A wry view of life for the world-weary

A Better Life – Part Two


The Oneida Community

Taking their name from that part of New York State that they chose to settle in, the Oneidans were a utopian, religious movement which was founded by John Humphrey Noyes in 1848. They had a number of beliefs which were unorthodox for the time, not least their adherence to the doctrine of Perfectionism – after religious conversion you became free from all sin without having to wait to shuffle off this mortal coil. Quite handy really. Unlike other religious communities, the Oneidans were not waiting for the Second Coming of Christ. It had already happened – around 70CE if you missed it – and his spirit had now entered Noyes’ band of adherents.

For a community which never had more than 300 members it was incredibly bureaucratic with 21 standing committees and 48 administrative sections which supervised the commune’s activities. All members were expected work with tasks which involved little skill rotating amongst the bulk of the commune. Women who wore their hair short and dressed in trousers or short-skirted tunics and more freedoms than their equivalents in the outside world would have, including the ability to develop and practise skills. They also played an active role in shaping commune policy and participated in its daily religious and business meetings.

A key feature of the community was the custom of mutual criticism. Held in front of the community as a whole initially but as it grew, in front of committees individuals were subjected to criticism. The goal was to eliminate unsocial behaviour, to provide an outlet for aggression and guilt and promote community cohesion. For those at the end of the torrent of criticism it could be a gruelling experience.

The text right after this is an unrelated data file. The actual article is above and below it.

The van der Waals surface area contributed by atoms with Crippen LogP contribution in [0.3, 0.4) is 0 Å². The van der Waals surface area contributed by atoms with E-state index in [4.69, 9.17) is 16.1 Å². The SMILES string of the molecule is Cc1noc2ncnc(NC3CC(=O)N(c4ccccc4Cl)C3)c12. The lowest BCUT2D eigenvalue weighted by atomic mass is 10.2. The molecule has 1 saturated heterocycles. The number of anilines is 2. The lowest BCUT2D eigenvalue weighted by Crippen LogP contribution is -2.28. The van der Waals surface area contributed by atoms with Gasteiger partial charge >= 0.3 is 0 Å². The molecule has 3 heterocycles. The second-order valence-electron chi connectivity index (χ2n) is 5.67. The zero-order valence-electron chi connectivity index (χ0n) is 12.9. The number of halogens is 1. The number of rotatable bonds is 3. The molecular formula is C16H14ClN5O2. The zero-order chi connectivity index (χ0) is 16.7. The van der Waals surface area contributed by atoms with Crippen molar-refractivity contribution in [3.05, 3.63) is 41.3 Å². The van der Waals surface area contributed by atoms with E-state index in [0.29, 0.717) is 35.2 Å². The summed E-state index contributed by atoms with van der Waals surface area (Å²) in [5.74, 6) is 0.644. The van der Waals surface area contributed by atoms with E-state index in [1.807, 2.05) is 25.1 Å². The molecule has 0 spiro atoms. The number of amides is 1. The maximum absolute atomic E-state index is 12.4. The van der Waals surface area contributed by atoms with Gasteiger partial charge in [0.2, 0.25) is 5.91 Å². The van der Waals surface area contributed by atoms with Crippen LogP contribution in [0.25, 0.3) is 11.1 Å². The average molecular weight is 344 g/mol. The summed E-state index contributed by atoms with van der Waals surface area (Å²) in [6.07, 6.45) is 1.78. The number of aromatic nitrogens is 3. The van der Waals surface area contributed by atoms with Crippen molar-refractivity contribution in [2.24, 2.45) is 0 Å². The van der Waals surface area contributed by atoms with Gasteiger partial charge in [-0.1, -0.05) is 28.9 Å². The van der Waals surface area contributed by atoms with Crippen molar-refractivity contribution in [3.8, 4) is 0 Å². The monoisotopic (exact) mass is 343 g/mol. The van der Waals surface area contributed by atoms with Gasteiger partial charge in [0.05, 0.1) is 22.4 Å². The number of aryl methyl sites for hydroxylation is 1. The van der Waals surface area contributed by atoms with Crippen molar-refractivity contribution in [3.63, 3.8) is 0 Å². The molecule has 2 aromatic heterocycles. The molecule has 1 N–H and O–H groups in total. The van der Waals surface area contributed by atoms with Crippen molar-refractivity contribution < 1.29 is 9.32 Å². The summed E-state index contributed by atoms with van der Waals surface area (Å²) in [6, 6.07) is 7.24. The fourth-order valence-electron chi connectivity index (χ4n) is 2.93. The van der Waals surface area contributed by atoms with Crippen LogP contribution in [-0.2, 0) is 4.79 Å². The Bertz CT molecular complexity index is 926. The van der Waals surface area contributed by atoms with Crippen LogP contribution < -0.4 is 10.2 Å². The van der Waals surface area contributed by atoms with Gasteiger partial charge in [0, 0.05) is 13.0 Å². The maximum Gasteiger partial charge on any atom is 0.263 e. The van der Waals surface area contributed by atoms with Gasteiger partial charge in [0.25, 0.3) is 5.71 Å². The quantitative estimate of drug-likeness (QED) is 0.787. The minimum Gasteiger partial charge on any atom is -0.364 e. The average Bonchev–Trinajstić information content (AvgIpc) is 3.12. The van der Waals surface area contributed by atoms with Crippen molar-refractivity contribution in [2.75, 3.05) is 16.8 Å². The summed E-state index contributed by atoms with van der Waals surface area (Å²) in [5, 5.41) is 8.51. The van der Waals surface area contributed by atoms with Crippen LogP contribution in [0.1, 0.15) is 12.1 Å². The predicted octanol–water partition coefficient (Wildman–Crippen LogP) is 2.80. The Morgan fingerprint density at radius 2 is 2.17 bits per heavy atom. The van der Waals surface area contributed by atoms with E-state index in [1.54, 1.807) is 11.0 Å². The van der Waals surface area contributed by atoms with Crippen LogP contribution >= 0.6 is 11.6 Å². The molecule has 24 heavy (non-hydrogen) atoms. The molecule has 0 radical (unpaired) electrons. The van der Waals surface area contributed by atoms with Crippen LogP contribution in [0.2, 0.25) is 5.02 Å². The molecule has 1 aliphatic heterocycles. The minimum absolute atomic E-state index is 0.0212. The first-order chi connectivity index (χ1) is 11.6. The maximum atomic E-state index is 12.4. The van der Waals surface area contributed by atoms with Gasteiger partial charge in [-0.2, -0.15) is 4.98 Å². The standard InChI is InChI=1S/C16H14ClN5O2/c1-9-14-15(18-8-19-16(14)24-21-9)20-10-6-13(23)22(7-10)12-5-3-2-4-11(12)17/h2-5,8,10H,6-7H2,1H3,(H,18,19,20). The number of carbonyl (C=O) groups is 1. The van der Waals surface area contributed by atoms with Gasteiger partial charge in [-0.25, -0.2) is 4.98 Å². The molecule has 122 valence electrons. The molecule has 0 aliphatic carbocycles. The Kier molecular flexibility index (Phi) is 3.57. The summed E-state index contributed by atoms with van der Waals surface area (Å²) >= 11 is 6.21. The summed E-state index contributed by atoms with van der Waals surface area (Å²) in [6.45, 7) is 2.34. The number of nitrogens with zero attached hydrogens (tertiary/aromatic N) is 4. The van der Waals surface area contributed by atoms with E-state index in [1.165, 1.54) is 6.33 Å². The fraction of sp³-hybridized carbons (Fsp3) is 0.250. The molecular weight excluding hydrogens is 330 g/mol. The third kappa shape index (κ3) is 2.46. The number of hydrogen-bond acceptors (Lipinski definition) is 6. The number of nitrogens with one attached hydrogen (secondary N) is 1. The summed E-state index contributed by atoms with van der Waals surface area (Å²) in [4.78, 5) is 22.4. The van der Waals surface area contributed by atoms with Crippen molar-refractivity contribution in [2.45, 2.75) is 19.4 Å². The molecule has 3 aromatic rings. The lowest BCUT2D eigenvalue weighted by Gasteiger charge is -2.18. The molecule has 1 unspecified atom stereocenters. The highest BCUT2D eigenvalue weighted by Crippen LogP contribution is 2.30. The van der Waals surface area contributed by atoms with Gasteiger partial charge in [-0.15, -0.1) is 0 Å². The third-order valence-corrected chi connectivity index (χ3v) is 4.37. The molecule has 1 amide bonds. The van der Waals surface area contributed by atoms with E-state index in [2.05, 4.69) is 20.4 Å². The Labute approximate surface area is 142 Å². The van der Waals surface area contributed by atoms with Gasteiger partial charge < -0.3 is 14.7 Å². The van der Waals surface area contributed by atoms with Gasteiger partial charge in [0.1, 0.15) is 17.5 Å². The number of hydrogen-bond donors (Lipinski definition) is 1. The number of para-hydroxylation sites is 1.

Their most controversial practice was what they called complex marriage and what we might term free love. Any member of the commune was free to have consensual sex with another –although I suspect it was strictly heterosexual – and children became a communal responsibility. Older women introduced adolescent males to sex as did older men with young girls. But there was a sinister controlling aspect to the arrangement rather than it being a free-spirited hippy love-in. Under a creepy eugenic process known as Stirpiculture which was started in 1869 couples were specially selected for features which would go towards producing perfect children. 58 children were sired under the programme, 9 by Noyes – wonder how he got selected?

Initially, the community had a hand-to-mouth existence, living off the fruits of the soil and by logging. What transformed their fortunes was the arrival of a member who gave them gratis the rights to the trap he had invented. What became known as the Oneida trap was acknowledged to be the finest in the land and became the foundation of a thriving industrial enterprise.

But it was the controversial complex marriage system that sounded the death knell for the community. Bowing to outside pressure in 1879 Noyes advised the commune to give the practice up – some 70 entered into traditional marriage arrangements. But this didn’t pacify his external critics. A group of clergymen issued a warrant for Noyes’ arrest on the count of statutory rape and he skipped over the border to Canada with a few of his most loyal followers, dying there in 1886.

The remaining members set up a joint stock company, Oneida Community Ltd, and it became a major producer of cutlery until it closed in 1995. The last original member of the community, Eliza Underwood, died in 1950 at the grand old age of one hundred.


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